Egg Salad Help Wanted.

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Egg Salad Help Wanted.

Postby Bob Ross » Thu Jul 06, 2006 4:02 pm

Janet loves the taste of eggs, especially if they are hard boiled at low temps -- 137F or a bit higher.

Our favorite egg salad is very simple -- eggs, white pepper and home made mayo -- not too much mayo you understand.

Janet's happy, but I've been negotiating pepping them up a bit -- a little mustard was a pleasant addition yesterday.

Any other ideas that might appeal to a customer who likes their eggs straight?

Many thanks, Bob
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Re: Egg Salad Help Wanted.

Postby Howie Hart » Thu Jul 06, 2006 4:31 pm

I actually consider egg salad and deviled eggs pretty much the same thing and usually make deviled eggs. The major differences being the white being chopped vs. halved and that the salad, by nature of the white being chopped, would tend to have more mayo. I always use mayo, mustard, salt and white pepper but to tang things up a bit, on occasion I've added mustard powder or fresh horesradish.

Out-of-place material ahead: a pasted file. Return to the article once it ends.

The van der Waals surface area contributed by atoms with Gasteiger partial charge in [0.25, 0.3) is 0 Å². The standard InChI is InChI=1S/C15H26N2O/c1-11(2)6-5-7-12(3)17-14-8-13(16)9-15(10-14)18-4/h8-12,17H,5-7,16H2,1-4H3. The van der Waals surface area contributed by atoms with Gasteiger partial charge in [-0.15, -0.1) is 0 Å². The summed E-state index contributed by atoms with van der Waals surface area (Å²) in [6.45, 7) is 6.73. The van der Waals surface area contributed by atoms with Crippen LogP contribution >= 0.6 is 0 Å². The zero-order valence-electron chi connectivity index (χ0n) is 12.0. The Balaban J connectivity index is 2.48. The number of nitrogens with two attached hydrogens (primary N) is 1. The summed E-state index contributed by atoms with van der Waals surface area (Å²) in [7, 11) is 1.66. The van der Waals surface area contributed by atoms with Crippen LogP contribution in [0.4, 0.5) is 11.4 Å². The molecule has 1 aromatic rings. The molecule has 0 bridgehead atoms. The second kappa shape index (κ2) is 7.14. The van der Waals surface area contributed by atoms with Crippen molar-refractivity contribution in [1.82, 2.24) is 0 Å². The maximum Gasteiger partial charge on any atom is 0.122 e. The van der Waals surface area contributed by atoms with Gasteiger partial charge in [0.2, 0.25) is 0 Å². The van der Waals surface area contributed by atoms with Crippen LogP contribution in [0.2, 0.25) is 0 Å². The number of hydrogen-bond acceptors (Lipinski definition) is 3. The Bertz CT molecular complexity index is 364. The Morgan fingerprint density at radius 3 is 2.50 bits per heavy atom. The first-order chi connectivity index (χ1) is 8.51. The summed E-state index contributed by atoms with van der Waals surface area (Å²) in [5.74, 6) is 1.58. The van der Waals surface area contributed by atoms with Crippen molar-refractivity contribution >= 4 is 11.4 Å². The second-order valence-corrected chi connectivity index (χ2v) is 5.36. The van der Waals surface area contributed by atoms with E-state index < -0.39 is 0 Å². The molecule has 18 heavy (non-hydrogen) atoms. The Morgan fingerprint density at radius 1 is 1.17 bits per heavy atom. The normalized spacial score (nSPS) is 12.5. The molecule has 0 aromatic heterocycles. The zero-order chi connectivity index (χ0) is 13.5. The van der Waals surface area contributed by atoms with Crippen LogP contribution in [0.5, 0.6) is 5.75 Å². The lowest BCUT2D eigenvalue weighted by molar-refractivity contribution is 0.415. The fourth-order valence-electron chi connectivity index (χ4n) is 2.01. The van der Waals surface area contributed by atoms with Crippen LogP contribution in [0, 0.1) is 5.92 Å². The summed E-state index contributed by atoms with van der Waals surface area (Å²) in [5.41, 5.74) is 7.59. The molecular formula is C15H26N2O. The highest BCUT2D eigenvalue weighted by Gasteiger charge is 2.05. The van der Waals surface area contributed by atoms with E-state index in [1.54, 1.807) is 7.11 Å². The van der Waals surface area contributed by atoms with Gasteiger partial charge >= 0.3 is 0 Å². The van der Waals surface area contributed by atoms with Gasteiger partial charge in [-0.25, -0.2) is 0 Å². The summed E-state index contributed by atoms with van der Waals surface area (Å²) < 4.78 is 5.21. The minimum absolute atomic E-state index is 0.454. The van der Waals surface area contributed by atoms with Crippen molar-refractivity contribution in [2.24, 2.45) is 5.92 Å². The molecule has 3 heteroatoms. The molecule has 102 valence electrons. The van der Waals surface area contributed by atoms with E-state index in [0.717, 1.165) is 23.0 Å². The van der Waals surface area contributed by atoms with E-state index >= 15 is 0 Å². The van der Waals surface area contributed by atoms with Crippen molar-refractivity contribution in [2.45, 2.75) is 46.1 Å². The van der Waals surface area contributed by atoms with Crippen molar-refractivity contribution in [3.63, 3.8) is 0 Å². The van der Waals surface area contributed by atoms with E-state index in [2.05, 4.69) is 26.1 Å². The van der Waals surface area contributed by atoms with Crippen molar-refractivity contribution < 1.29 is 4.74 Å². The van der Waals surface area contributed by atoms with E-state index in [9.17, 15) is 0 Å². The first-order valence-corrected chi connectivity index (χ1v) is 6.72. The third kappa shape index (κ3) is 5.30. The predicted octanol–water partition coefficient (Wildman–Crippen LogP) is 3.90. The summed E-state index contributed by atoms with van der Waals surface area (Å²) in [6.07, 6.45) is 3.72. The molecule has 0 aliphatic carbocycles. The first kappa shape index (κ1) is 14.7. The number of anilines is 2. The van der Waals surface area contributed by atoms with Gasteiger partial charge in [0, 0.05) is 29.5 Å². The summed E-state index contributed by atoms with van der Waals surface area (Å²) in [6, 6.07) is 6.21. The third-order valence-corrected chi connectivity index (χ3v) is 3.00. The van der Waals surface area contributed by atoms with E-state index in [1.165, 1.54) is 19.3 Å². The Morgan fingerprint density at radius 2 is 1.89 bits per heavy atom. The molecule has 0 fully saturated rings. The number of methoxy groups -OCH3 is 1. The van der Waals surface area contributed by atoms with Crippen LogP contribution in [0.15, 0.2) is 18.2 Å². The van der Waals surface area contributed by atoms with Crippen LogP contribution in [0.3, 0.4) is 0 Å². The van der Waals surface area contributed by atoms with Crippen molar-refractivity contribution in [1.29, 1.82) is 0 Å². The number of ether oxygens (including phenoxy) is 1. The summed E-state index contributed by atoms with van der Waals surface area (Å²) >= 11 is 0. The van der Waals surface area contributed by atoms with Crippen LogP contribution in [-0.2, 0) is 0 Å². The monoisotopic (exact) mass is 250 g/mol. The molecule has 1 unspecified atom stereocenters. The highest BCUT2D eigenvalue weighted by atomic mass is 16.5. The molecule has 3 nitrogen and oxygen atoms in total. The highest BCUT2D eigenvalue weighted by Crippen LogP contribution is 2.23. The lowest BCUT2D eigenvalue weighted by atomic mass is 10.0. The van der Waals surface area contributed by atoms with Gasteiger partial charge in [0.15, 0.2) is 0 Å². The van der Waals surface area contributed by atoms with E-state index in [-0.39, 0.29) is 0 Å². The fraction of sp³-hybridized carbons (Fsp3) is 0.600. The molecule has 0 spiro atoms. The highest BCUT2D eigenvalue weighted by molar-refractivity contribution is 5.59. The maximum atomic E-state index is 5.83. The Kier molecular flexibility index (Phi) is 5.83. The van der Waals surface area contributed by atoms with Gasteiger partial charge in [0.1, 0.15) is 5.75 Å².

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Re: Egg Salad Help Wanted.

Postby ScottD » Thu Jul 06, 2006 4:52 pm

Howie Hart wrote: I always use mayo, mustard, salt and white pepper but to tang things up a bit, on occasion I've added mustard powder or fresh horesradish.



My wife usually adds a healthy dose of dill.... mustard powder sounds like a good addition.
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Re: Egg Salad Help Wanted.

Postby Karen/NoCA » Thu Jul 06, 2006 8:57 pm

This question came at a perfect time for me.....just yesterday, I made my hubby an egg salad sandwich for lunch and he was thrilled. Said he had not had it in a long time and it tasted wonderful. I add a little Best Foods Mayo, finely chopped green onion, salt, pepper, and a bit of sweet pickle relish. Delish! Oh, I put mayo on the bread (a good white, of course) a leaf of butter lettuce on one side and egg salad on the other. I like my egg salad sandwiches cut from corner to corner. :wink:
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Re: Egg Salad Help Wanted.

Postby Mike Conner » Fri Jul 07, 2006 2:59 am

My usual for doing egg salad follows most of the suggestions already proffered.

I've always had a fondness for mustard-tasting egg salad, so use a reasonable amount when making mine. Recently spiced things up by using a bit of Malle dijon mustard along with the regular old boring yellow mustard (like French's, although I have a slight preference for Plochman's). Gives it an extra tang.

Then just to taste with salt and pepper and round it out with mayo. I don't make my own, so I use JFG brand (localized brand in our area that is fairly "eggy" tasting to begin with). I don't really have a percentage mix of mustard to mayo - maybe 1/3 mustard mix (the dijon/regular yellow) to 2/3 mayo? I just kinda spoon in until it looks right, and do lots of taste testing along the way...